• \$\begingroup\$ Look as the question addition. What do you think. Where I not properly use the textbook method? \$\endgroup\$ – MaxMil Dec 19 '17 at 12:56
  • \$\begingroup\$ Great info. Please, look at an addition to my question from words "For more clarification..." \$\endgroup\$ – MaxMil Dec 21 '17 at 7:57
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With the current directions shown, the capacitor equation must be set up assuming the capacitor is charging, thus:

\$v=\small V_{C0}+\frac{1}{C}\large \int\small i_C\:dt\$ ... (1)

For the resistor:

\$\small v=R\:i_R \$

and, since \$\small i_R=-i_C\$, we may write:

\$\small v=-R\:i_C \$ ... (2)

Equating (1) and (2)

\$\small V_{C0}+\frac{1}{C}\large \int\small i_C\:dt\:=-R\:i_C\$

Rearranging:

\$ \:i_C+\frac{1}{RC}\large \int\small i_C\:dt\:=-\large \frac{V_{C0}}{R}\$

Differentiating:

\$\large\frac{di_C}{dt}+\frac{1}{RC}\small i_C=0\$

Let \$\small\tau=RC\$ and solve by integrating factor method:

\$\small IF= e^{t/\tau}\$

\$i_C\: e^{t/\tau} =\large\int\small 0\:dt+A \$

\$i_C=A e^{-t/\tau} \$

Initial condition: at \$\small t=0\$, \$i_C=-\frac{V_{C0}}{R}\$, hence \$\small A=-\large\frac{V_{C0}}{R}\$

Giving:

$$i_C=-\frac{V_{C0}}{R} e^{-t/\tau} $$

That is, \$i_C\$ flows in the opposite direction to that assumed.

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  • \$\begingroup\$ Look the update of the question. I know that your solution is working great but I want to use that from textbook and find the trick that not allow to use it always as I need. \$\endgroup\$ – MaxMil Dec 19 '17 at 12:56
  • \$\begingroup\$ I don't really understand what you mean; but the reason that the current is shown entering the capacitor in the original question is to reinforce to students, the fact that it doesn't matter a jot which way you choose for the current - the analysis always sorts it out and tells you the actual magnitude and direction \$\endgroup\$ – Chu Dec 19 '17 at 14:25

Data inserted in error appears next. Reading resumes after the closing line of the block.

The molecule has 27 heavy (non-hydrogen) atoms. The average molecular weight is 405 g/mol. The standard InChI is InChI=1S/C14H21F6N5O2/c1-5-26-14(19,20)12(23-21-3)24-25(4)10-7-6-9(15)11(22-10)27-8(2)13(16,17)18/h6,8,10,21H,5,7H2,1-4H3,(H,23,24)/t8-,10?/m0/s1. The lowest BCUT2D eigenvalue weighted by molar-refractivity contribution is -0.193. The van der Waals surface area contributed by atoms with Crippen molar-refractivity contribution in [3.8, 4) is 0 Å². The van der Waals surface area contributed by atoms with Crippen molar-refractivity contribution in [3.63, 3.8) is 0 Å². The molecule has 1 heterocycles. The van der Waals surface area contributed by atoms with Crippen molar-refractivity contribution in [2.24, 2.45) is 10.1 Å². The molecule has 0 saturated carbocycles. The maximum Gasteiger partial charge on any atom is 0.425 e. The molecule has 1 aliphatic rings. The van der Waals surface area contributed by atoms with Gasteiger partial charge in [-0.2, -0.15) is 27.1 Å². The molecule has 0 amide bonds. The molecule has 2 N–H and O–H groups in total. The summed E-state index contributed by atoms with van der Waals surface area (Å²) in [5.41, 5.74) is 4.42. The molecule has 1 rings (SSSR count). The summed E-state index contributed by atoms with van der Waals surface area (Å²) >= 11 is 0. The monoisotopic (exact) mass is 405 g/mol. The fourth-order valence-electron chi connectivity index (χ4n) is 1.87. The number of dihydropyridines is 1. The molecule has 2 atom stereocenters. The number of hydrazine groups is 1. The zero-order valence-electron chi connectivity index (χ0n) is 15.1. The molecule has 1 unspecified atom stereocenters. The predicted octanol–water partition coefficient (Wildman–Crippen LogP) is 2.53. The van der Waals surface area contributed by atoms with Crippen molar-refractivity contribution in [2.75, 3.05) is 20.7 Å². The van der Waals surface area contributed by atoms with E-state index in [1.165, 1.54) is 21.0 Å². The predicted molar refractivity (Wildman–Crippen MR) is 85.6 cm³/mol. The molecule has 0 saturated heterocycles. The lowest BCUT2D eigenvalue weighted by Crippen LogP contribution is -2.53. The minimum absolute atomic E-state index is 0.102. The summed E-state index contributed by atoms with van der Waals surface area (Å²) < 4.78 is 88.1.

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    \$\begingroup\$ If you assume the current flows into a capacitor, you are assuming it's charging, so \$v=\small V_{C0}+\frac{1}{C} \int idt\$. If you assume current is flowing out of a capacitor, you are assuming it's discharging, so \$v=\small V_{C0}-\frac{1}{C} \int idt\$. Then do the maths and if any of the currents is negative, it means the assumed direction should be reversed; if a current is positive, the assumed direction is correct. \$\endgroup\$ – Chu Dec 19 '17 at 19:04
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    \$\begingroup\$ You are very confused about the sign of the exponent. Perhaps you need to read more about solving 1st order diff equations. \$\endgroup\$ – Chu Dec 19 '17 at 19:10
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    \$\begingroup\$ Because it's an academic exercise to teach you that it doesn't matter which direction you select as long as your currents all comply with KCL. I've told you this previously. \$\endgroup\$ – Chu Dec 20 '17 at 9:03
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I am currently facing this same problem (im still holding my pen 😁), and none of the answers are satisfying to me (maybe im too dumb for those answers) so i tried different approach.

I thought it in terms of physical process, i.e., current is going to decrease via resistor so, with below fig. as reference,

i is going to decrease, so i = - Cdv/dt ( or i = -v/R ) and there we have it, our missing little fella, "The Negative Sign" 😁enter image description here